If there's one thing Republicans and Democrats can agree on, it's that presumptive GOP presidential nominee Mitt Romney's selection of Rep. Paul Ryan as his running mate will help create a clear contrast for voters in November.
And they both think that distinction will help their side win the election.
Sen. John Thune (R-S.D.) said today on CNN's "State of the Union" that in choosing the Wisconsin lawmaker, Romney is now making the campaign "about big issues and contrasting views for this country."
David Axelrod, senior adviser to President Barack Obama's campaign, agreed, saying on CNN that the choice of someone he described as a "right-wing ideologue" has "helped further define the race."
Indeed, the Sunday news talk shows today were not just dominated by reaction to Ryan as a potential vice president, but also by conversation about the House Budget chairman's controversial budget blueprint and, more specifically, his plans to overhaul Medicare.
Republican National Committee Chairman Reince Priebus today contrasted the Ryan budget with Obama's signature health care law.
Priebus challenged questions on the political liability of Ryan's Medicare plan, to turn the social program into a voucher-like system by 2020, by calling out the Democrats for dismantling it "to fund Obamacare."
"This president stole $700 billion from Medicare to fund Obamacare. If any person has blood on their hands in regard to Medicare, it's Barack Obama," Priebus said on NBC's "Meet the Press."
Democrats, however, have noted that most of that $700 billion in savings does not come from beneficiaries but rather through reductions in aid to hospitals, an expansion of a competitive bidding program for medical equipment and pay cuts to private insurers under Medicare advantage.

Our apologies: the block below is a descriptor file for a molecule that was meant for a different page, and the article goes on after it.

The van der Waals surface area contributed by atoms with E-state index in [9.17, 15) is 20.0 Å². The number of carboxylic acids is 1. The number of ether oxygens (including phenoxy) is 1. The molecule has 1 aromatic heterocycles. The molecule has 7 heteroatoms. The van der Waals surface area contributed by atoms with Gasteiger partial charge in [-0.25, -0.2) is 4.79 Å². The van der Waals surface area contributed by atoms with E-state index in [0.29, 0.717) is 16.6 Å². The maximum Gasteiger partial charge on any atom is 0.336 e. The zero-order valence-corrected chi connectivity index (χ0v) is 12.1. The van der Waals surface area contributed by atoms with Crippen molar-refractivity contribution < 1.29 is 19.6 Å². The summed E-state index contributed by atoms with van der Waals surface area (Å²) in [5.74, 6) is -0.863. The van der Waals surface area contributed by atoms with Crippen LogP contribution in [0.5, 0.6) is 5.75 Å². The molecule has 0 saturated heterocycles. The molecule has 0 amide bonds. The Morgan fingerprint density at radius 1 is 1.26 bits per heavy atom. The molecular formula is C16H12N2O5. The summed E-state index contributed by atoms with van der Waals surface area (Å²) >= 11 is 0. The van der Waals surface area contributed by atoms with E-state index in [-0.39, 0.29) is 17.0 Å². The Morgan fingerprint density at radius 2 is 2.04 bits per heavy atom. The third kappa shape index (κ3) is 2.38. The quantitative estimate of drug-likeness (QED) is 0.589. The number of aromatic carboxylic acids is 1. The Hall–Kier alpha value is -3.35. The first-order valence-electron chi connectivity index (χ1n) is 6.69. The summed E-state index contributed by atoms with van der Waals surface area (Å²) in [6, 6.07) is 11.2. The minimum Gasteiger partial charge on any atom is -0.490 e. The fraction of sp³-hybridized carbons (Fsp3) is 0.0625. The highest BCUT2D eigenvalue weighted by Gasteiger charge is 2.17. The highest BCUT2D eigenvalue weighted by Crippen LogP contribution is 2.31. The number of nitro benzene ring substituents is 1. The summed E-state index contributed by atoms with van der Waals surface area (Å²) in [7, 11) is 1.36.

Still, Priebus articulated what many Republicans have been saying since the Ryan announcement Saturday, that Ryan brings substance to a campaign that has largely been dominated by small-bore attacks on each candidate.
"This is a blessing to our country that we have people that are willing to have tough, serious debates about these issues as opposed to a president who does a lot of talking - he loves the sound of his voice - but he not only offers nothing, he makes everything worse," said the RNC chairman, also from Ryan's home state of Wisconsin.
Similarly, Democrats welcomed the debate over Ryan's Medicare plan.
Democratic National Committee Chairwoman Debbie Wasserman Schultz argued on "Fox News Sunday' that the Ryan pick was dangerous. If Romney defeats Obama in November, the Florida congresswoman said, he and Ryan could pursue implementation of a budget that would threaten senior citizens' ability to obtain and pay for health care.
Ryan's budget proposals for Medicare would be tantamount to letting aging Americans and their families "fall right through the floor," Wasserman Schultz said.
In choosing Ryan, Romney "has embraced an extremist proposal that ... goes too far," she said.
Also on Fox News, Sen. John McCain (R-Ariz.), with four years of distance from his own 2008 pursuit of the presidency, said a Vice President Ryan could be instrumental in shepherding the Romney agenda through Congress.